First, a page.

Thinking cyber attacks will not happen is an outdated mentality in a digital world, however low the risk may be at the current time. Understanding personal responsibility and information governance and security in a digital world is very different from the paper-based world that health and care organisations, among others are moving away from. Being “one step ahead” of the cyber attacks means having secure systems and being trained to handle cyber attacks.


To ensure the sector properly handles cyber attacks, the UK national cyber security programme has established a Care Computer Emergency Response Team (CareCERT) through the Health and Social Care Information Centre (HSCIC).
A key goal of HSCIC is ensure front-line staff tackle potential breaches, and make its CareCERT programme the “trusted brand” for cyber security in the National Health Service and social care. The programme aims to enhance cyber resilience across health and social care by providing incident broadcasts, training and resources to health and care providers.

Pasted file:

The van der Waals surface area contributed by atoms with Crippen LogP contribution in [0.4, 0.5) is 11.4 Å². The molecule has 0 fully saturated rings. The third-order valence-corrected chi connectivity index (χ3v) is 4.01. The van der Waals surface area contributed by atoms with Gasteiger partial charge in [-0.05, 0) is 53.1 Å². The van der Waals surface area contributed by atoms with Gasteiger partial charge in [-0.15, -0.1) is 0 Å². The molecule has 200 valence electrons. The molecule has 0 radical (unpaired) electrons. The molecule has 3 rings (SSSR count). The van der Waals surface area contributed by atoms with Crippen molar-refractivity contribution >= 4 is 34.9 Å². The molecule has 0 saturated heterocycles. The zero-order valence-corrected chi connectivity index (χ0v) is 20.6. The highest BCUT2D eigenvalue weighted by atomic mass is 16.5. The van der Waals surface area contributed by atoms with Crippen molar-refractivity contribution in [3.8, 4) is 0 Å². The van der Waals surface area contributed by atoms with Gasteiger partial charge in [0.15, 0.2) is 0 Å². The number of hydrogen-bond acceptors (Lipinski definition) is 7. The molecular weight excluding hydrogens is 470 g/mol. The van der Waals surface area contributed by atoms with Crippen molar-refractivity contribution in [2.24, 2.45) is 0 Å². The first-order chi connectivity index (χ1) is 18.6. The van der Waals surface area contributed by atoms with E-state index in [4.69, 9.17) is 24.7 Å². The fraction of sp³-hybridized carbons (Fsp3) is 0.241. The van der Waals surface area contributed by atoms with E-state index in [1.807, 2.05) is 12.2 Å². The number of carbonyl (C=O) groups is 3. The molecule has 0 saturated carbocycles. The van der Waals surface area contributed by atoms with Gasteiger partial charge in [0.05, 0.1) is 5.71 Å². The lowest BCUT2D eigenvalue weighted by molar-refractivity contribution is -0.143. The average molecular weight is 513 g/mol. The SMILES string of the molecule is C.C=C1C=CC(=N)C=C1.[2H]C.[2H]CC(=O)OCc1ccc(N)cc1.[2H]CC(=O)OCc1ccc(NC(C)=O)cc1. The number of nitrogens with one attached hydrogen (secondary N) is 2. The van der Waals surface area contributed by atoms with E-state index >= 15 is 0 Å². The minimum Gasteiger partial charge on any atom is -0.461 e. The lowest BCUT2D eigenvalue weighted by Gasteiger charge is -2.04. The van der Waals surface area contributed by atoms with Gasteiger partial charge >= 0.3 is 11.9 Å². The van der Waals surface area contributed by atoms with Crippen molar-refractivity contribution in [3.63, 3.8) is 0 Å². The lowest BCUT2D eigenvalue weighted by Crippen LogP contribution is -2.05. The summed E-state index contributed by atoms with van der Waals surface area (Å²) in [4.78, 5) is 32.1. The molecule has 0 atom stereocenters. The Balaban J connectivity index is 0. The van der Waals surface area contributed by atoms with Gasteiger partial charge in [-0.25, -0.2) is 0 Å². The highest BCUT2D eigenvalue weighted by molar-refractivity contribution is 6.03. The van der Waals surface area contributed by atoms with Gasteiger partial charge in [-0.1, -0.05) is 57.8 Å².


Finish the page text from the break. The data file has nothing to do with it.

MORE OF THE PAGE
CareCERT programme head says, “one of our main functions is to consume threat intelligence information and guidance from a range of sources, triage the information, work out if there is a threat and the likelihood of impact on the organisation facing the threat”. Depending on the likelihood of impact, CareCERT will issue a broadcast, the type of which varies according to the level of risk.


So what impact is CareCERT already having? Early statistics from two case studies have shown that the programme already makes a difference. The two case studies looked at the infection rate before CareCERT broadcast and in subsequent months, and the results have shown that the number of unique infections fell dramatically.
 

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